Well I got out yesterday, final chemo over and it was earlier than ever thanks to pump never breaking down, so Stewart whisked me off into the countryside for a wonderful lunch; to say it was better than I would have had in hospital is like comparing a clinch with say Johnny Depp and ooh I don't know .. Benny Hill. This morning I have finally unpacked my hospital bag and the case we took to France which up to now has been blocking the bedroom floor and spilling out its contents so that I could just pick out something to wear each day from the emerging layer; all is now tidily hanging up and I have even filled a bag for the charity shop full of work jackets and tops I will never squeeze into.
The reason for this small burst of activity I presume is that I am still on the steroids they give you to stop you retching every 5 minutes; it's almost working and because I was given news in the hospital. Well I suppose you could call it news more like more information and none of it that good I am afraid readers. In fact I am thinking of renaming this blog the blob blog and you will see why.
The mysterious Mr Gurevitch turned up at my bedside with Gloria the nurse. He, you will recall, is the sarcoma surgeon who had shown an interest in my thigh; well who can blame him, it used to be a thing of beauty but unfortunately now I find is just an item of medical interest. His first appearance I think was to get an idea of the sort of person I was, because when he came back a few hours later (Stewart had stayed on to be with me) he was armed with computer, surgeon assistant and a more senior nurse. It was the computer that was the most useful and he very carefully took me through my latest scans. These were taken a few weeks ago, when I had already had three lots of chemo but we don't have anything to compare them with from just before the chemo as scans weren't done then. It's almost academic because it wasn't a pretty picture. The lungs were much as I would have expected; lots of blobs but none of them growing massively; he then took me to my liver, two blobs about 1.5cm but then at the bottom a much bigger and messier one, about 4-5cm; then a bit further down a 6cm blob attached outside of my bowel, nestling against my pancreas. He moved onto the MRI scan of my leg and here was another large messy blob, again about 5cm, sitting in my thigh muscle. I had no idea that I was nursing blobs so large, or so many of them. We talked about surgery and in a nutshell he said he wouldn't operate on the bowel one; it was too risky; the leg one was more operable but really he didn't think I should put myself through any of it; it would be painful, need relatively long hospitalisation and the other blobs would still be there doing their worst. In addition at present I am relatively well if you look beyond the chemo reactions. I am inclined to agree with him.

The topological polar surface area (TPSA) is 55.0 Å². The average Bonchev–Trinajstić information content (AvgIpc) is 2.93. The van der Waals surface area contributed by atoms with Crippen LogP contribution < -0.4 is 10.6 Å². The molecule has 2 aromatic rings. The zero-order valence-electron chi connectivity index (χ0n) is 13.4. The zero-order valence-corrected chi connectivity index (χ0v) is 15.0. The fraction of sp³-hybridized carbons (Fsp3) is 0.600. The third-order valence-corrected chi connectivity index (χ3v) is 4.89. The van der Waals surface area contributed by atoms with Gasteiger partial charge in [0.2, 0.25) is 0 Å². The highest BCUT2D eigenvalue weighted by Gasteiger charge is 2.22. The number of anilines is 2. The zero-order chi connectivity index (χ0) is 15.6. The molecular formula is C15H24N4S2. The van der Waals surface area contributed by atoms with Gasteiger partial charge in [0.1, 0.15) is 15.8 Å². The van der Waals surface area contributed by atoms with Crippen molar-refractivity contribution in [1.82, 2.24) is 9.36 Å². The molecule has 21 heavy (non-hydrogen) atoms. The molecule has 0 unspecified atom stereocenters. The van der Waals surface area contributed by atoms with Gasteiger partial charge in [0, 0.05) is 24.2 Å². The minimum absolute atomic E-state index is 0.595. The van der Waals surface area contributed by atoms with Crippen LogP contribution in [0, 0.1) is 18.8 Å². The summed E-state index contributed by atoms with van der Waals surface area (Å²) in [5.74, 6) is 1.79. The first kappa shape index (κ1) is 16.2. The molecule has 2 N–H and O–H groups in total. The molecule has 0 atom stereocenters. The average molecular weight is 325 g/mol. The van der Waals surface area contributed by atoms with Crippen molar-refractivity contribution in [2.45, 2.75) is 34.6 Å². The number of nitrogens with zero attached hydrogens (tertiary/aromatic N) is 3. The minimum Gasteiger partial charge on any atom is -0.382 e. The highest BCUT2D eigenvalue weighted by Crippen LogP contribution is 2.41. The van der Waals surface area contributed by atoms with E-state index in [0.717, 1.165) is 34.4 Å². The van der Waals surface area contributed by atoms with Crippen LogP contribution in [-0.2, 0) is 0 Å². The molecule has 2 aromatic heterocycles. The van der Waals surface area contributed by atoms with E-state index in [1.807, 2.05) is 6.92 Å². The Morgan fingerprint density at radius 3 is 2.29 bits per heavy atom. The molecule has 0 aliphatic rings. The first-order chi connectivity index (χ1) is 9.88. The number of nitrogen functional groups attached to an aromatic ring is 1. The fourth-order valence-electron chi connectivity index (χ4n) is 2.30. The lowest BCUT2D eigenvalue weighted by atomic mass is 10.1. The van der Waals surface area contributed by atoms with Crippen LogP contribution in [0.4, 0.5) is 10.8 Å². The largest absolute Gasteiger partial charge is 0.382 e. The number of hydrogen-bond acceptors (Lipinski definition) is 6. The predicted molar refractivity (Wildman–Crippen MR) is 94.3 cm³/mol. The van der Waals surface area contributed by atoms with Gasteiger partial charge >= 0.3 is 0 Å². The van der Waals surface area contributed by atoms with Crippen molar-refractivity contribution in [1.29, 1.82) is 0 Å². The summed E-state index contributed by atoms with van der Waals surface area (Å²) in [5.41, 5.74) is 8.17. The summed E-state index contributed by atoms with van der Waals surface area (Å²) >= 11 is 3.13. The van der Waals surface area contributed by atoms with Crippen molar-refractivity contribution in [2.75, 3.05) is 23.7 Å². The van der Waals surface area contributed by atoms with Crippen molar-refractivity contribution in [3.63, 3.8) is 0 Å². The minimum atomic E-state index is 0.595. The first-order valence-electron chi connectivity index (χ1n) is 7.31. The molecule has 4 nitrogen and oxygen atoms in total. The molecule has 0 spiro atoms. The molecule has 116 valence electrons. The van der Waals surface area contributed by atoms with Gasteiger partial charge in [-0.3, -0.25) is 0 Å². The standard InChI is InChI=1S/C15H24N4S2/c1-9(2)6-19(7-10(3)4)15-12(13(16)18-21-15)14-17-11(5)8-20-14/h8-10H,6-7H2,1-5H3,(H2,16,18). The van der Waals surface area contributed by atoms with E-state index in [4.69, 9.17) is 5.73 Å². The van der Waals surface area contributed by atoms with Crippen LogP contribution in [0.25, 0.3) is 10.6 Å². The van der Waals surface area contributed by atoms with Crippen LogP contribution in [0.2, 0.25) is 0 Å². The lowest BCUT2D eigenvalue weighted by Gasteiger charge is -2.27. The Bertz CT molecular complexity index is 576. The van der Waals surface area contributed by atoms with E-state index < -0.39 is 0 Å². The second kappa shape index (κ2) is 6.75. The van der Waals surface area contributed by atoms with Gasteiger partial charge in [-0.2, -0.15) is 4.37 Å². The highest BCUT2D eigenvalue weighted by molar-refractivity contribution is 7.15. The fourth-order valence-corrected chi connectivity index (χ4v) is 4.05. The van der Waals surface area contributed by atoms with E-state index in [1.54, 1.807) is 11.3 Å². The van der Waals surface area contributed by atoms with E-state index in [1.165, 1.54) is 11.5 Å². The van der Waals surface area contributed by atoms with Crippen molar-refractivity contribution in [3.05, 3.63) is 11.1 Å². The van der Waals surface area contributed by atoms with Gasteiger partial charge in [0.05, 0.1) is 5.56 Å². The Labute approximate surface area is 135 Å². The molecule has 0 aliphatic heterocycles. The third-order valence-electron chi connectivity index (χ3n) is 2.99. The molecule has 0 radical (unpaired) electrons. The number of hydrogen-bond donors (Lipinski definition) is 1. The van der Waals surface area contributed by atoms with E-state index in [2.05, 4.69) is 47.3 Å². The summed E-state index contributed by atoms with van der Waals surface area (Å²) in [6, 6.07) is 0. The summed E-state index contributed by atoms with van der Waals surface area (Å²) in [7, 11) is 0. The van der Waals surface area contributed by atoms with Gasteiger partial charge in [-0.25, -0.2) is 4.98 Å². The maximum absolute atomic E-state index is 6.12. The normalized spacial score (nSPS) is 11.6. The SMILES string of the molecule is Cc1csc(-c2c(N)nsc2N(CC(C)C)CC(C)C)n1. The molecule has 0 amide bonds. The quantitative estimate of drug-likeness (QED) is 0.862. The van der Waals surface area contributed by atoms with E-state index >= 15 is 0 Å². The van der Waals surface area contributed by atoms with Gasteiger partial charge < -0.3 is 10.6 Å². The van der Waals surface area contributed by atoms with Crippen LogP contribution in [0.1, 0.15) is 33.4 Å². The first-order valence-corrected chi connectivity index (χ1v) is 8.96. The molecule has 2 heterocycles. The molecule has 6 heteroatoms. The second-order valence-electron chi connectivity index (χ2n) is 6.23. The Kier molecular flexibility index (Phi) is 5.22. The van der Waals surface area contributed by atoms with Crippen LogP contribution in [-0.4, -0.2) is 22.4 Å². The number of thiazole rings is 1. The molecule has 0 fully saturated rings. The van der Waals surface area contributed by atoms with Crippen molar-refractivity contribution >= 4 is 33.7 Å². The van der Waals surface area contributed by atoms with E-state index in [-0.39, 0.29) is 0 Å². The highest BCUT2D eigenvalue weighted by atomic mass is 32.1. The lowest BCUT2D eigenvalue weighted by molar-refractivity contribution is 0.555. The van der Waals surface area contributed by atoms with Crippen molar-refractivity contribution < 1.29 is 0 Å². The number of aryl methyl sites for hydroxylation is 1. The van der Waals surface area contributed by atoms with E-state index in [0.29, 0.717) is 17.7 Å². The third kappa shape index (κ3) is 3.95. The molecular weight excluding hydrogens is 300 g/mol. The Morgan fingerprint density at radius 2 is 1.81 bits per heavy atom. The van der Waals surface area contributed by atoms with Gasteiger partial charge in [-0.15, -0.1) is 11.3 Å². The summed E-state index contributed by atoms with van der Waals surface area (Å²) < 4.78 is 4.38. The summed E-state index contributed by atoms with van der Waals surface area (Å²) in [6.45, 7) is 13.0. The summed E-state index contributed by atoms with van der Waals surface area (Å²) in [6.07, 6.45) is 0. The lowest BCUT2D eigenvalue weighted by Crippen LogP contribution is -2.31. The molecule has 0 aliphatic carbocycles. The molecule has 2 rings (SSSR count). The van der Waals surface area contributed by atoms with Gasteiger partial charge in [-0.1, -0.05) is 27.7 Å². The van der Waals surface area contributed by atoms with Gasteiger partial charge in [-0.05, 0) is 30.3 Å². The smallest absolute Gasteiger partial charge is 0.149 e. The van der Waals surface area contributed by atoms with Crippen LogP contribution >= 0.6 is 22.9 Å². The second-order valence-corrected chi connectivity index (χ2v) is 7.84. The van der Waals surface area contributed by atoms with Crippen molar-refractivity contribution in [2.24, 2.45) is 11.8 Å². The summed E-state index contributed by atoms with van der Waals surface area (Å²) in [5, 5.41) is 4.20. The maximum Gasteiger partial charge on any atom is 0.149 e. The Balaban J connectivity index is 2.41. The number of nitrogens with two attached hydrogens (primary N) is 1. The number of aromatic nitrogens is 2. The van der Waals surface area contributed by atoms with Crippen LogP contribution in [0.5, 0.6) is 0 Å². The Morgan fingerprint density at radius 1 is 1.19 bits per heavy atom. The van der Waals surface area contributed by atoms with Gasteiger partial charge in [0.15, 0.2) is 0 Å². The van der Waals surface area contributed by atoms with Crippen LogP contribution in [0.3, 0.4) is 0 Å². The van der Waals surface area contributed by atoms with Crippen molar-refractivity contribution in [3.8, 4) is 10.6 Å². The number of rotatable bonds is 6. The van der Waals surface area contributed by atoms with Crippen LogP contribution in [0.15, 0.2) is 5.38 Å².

So I am planning the summer and intend to make it as wonderful as I can, in France of course once I have had the next scan, which might show some reductions who knows. How do I feel? different definitely. I knew before that I had too many blobs to make it to my three score years and ten but thought I might just get to see the 2012 Olympics; now the prospects look shorter I think and the facts are clearer. I do feel doomed and it's not pleasant. I think its all terribly unfair.. but madly I suppose, I still can't stop looking forward to the sun, to good meals, friendship and to all that the world is offering me and mine for as long as I am well enough to enjoy it all. Let's hope I can stretch it out.